The Cathedral of Quito, located next to the Presidential Palace
At the famous La Ronda in Quito’s Old Town
It’s Wednesday and our third day at the childcare centre. Before I tell you about today, allow me to recount last night’s adventure.
After a hard day’s work, there’s nothing like a little fun to recharge the batteries and so we set off to see Old Quito by night. I was awestruck by its brilliant and majestic architecture. Quito is filled with beautiful cathedrals and public buildings, some dating back to the 16th century, and it was the first city ever to be declared an UNESCO World Heritage Site. Quito has a very Parisian feel with replicas of the Notre Dame Basilica and the Arc de Triomphe gracing downtown squares, but its narrow cobblestone streets and wrought iron balconies also give Quito a distinctly Spanish feel. The cloudiness of the night added to the ambiance by shrouding the top of El Panecillo and the statue of the Virgen de Quito. Still the twinkling of the lights on the mountainside completed the scene of graceful beauty that is Quito at night.
Volunteering offers an opportunity to go beyond the superficiality of fast-paced travel. It provides the chance to delve further and begin to appreciate the richness of cultures, histories, and peoples of other lands … as does working in a childcare centre. Most of us have now worked in two or three classrooms. On the first day, I was with one of the classes of two-year-olds. On the second, I was with eight babies of 12 – 24 months. Today I think I worked with a class of 12 children. It was hard to keep track of the numbers for the blur of movement that characterizes healthy three-year-olds.
The children of this daycare live in a poorer neighbourhood, but this is not apparent from their appearance. The staff, all lovingly called by the Spanish title of tía or auntie, clearly love the children and are very knowledgeable. I am impressed by the good food served throughout the day as I am with the staff’s dedication to practices of hygiene. Through providing good nutrition and by teaching hand washing and oral hygiene, these children will grow into healthy adults.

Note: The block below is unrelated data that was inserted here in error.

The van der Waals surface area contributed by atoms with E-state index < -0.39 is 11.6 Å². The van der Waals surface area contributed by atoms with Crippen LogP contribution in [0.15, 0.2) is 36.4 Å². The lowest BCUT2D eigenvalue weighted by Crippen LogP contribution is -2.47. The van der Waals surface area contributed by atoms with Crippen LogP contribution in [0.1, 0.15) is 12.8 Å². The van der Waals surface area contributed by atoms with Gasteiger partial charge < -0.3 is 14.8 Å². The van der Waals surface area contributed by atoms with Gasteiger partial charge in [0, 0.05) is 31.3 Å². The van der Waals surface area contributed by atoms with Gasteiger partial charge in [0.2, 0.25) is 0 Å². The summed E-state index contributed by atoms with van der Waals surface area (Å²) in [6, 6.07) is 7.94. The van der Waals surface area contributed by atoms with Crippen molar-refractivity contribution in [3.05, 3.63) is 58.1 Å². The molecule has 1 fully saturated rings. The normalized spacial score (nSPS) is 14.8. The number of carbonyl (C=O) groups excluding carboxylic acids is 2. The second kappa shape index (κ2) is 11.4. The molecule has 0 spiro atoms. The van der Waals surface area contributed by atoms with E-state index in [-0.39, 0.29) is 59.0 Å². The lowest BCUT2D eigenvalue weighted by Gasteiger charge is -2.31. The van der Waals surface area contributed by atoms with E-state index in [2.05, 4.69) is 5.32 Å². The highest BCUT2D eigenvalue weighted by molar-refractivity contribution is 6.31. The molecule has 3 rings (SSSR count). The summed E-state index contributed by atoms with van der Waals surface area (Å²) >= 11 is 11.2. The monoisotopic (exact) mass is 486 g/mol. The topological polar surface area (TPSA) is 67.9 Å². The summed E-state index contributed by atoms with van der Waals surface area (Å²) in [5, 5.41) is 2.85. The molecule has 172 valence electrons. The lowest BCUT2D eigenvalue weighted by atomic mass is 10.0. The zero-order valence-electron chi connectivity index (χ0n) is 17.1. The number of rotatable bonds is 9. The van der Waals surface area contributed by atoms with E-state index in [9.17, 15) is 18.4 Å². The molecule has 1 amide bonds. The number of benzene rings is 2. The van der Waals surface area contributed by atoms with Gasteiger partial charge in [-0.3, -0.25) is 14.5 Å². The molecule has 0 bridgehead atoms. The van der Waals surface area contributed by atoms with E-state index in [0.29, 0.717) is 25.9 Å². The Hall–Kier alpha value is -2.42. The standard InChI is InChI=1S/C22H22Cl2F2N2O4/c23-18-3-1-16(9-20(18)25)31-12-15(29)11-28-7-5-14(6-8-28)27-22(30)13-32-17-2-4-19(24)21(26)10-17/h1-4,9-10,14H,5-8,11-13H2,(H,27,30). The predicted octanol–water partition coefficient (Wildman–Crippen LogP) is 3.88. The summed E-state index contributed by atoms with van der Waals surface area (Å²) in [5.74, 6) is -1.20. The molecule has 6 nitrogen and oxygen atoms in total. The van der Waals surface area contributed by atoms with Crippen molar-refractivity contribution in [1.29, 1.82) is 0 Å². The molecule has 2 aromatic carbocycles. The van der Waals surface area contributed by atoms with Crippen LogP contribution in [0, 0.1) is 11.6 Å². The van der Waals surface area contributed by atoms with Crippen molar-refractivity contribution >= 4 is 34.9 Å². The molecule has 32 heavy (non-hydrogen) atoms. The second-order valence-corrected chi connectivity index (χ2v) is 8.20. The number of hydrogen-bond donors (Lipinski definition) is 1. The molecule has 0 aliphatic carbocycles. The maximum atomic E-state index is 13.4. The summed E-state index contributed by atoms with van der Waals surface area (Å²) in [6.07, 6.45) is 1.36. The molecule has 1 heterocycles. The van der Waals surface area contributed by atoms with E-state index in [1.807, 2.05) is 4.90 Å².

I could go on to describe the many small pleasures that filled today. There are moments with small hands reaching out for comfort, big eyes and wide smiles gazing upward, and there is a demonstration of the craft of masapán (bread dough) sculpting, but I will take just a moment to describe the English class instead. As the day ends, some of the tías sit down with us to learn English. We have broken up into three groups with a more formal lesson for the first 30 minutes followed by half an hour to learn a song. The tías now know “The Hokey Pokey” and we hope to move on to “Old Macdonald” next week.
Robert helping with handwashing
I am working with a lovely young woman on the English words for members of the family and on how to introduce people. We started out by using worksheets but today I pulled out my cell phone and showed her pictures of my family. My new friend reciprocated and we had a great time talking about our children, siblings, mothers, and about where they live and what they do. I find myself looking forward to our classes and in the back of my mind, I toy with the idea of teaching English as a second language.
While you may think that volunteering is about giving, it is often much more about receiving. I am learning a lot in this beautiful land of Ecuador and for this I am truly grateful.
Entry submitted by: Pam
Message of the Day – Roberto: “The best way to find yourself is to lose yourself in the service of others.” – Mahatma Gandhi
Maggie Bjorklundhttps://globalvolunteers.org/wp-content/uploads/2016/02/2014-GlobalVolunteersLogo-Web.pngMaggie Bjorklund2015-01-28 23:18:512016-11-14 14:02:45Beyond the Superficiality of Fast-Paced Travel